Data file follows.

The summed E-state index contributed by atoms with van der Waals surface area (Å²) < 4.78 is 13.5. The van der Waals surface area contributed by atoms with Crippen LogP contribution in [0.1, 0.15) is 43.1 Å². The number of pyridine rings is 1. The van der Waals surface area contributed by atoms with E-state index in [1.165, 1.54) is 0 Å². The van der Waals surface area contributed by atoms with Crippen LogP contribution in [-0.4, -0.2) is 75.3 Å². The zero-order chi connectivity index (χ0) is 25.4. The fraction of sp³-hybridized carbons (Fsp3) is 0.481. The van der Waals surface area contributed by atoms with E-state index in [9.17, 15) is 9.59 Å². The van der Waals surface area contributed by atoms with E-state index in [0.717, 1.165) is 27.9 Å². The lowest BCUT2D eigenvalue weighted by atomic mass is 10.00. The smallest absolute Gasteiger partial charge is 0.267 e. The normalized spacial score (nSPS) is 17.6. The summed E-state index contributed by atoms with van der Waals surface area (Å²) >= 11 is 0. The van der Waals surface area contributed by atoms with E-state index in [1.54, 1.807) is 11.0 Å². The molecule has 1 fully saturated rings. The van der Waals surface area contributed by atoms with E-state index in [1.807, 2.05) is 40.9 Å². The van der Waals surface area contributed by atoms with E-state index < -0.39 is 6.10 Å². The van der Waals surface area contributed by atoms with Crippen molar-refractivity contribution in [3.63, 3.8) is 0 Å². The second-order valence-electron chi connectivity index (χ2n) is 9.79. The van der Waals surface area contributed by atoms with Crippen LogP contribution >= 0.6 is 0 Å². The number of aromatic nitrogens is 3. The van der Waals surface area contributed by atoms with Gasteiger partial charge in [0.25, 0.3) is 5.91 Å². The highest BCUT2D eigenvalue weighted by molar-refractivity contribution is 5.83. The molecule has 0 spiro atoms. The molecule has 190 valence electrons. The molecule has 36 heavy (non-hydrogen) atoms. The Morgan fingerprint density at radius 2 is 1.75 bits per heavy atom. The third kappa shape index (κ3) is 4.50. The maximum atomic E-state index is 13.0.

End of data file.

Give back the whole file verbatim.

The summed E-state index contributed by atoms with van der Waals surface area (Å²) < 4.78 is 13.5. The van der Waals surface area contributed by atoms with Crippen LogP contribution in [0.1, 0.15) is 43.1 Å². The number of pyridine rings is 1. The van der Waals surface area contributed by atoms with E-state index in [1.165, 1.54) is 0 Å². The van der Waals surface area contributed by atoms with Crippen LogP contribution in [-0.4, -0.2) is 75.3 Å². The zero-order chi connectivity index (χ0) is 25.4. The fraction of sp³-hybridized carbons (Fsp3) is 0.481. The van der Waals surface area contributed by atoms with E-state index in [9.17, 15) is 9.59 Å². The van der Waals surface area contributed by atoms with E-state index in [0.717, 1.165) is 27.9 Å². The lowest BCUT2D eigenvalue weighted by atomic mass is 10.00. The smallest absolute Gasteiger partial charge is 0.267 e. The normalized spacial score (nSPS) is 17.6. The summed E-state index contributed by atoms with van der Waals surface area (Å²) >= 11 is 0. The van der Waals surface area contributed by atoms with E-state index in [1.54, 1.807) is 11.0 Å². The molecule has 1 fully saturated rings. The van der Waals surface area contributed by atoms with E-state index in [1.807, 2.05) is 40.9 Å². The van der Waals surface area contributed by atoms with E-state index < -0.39 is 6.10 Å². The van der Waals surface area contributed by atoms with Crippen molar-refractivity contribution in [3.63, 3.8) is 0 Å². The second-order valence-electron chi connectivity index (χ2n) is 9.79. The van der Waals surface area contributed by atoms with Crippen LogP contribution >= 0.6 is 0 Å². The number of aromatic nitrogens is 3. The van der Waals surface area contributed by atoms with Gasteiger partial charge in [0.25, 0.3) is 5.91 Å². The highest BCUT2D eigenvalue weighted by molar-refractivity contribution is 5.83. The molecule has 0 spiro atoms. The molecule has 190 valence electrons. The molecule has 36 heavy (non-hydrogen) atoms. The Morgan fingerprint density at radius 2 is 1.75 bits per heavy atom. The third kappa shape index (κ3) is 4.50. The maximum atomic E-state index is 13.0.